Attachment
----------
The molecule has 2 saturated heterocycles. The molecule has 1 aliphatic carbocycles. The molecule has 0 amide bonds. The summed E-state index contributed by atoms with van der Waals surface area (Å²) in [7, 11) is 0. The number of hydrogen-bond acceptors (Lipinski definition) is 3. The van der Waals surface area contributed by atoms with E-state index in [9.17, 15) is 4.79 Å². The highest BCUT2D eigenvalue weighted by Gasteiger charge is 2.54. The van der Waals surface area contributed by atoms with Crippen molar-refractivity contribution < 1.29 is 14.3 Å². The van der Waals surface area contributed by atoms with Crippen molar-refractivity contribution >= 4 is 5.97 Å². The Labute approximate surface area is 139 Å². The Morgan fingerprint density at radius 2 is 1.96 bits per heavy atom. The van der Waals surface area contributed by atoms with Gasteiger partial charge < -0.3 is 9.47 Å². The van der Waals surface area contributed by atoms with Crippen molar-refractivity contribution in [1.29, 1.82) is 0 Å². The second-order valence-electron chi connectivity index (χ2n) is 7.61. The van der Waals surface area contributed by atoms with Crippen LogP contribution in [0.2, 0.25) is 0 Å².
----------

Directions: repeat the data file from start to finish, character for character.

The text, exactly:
The molecule has 2 saturated heterocycles. The molecule has 1 aliphatic carbocycles. The molecule has 0 amide bonds. The summed E-state index contributed by atoms with van der Waals surface area (Å²) in [7, 11) is 0. The number of hydrogen-bond acceptors (Lipinski definition) is 3. The van der Waals surface area contributed by atoms with E-state index in [9.17, 15) is 4.79 Å². The highest BCUT2D eigenvalue weighted by Gasteiger charge is 2.54. The van der Waals surface area contributed by atoms with Crippen molar-refractivity contribution < 1.29 is 14.3 Å². The van der Waals surface area contributed by atoms with Crippen molar-refractivity contribution >= 4 is 5.97 Å². The Labute approximate surface area is 139 Å². The Morgan fingerprint density at radius 2 is 1.96 bits per heavy atom. The van der Waals surface area contributed by atoms with Gasteiger partial charge < -0.3 is 9.47 Å². The van der Waals surface area contributed by atoms with Crippen molar-refractivity contribution in [1.29, 1.82) is 0 Å². The second-order valence-electron chi connectivity index (χ2n) is 7.61. The van der Waals surface area contributed by atoms with Crippen LogP contribution in [0.2, 0.25) is 0 Å².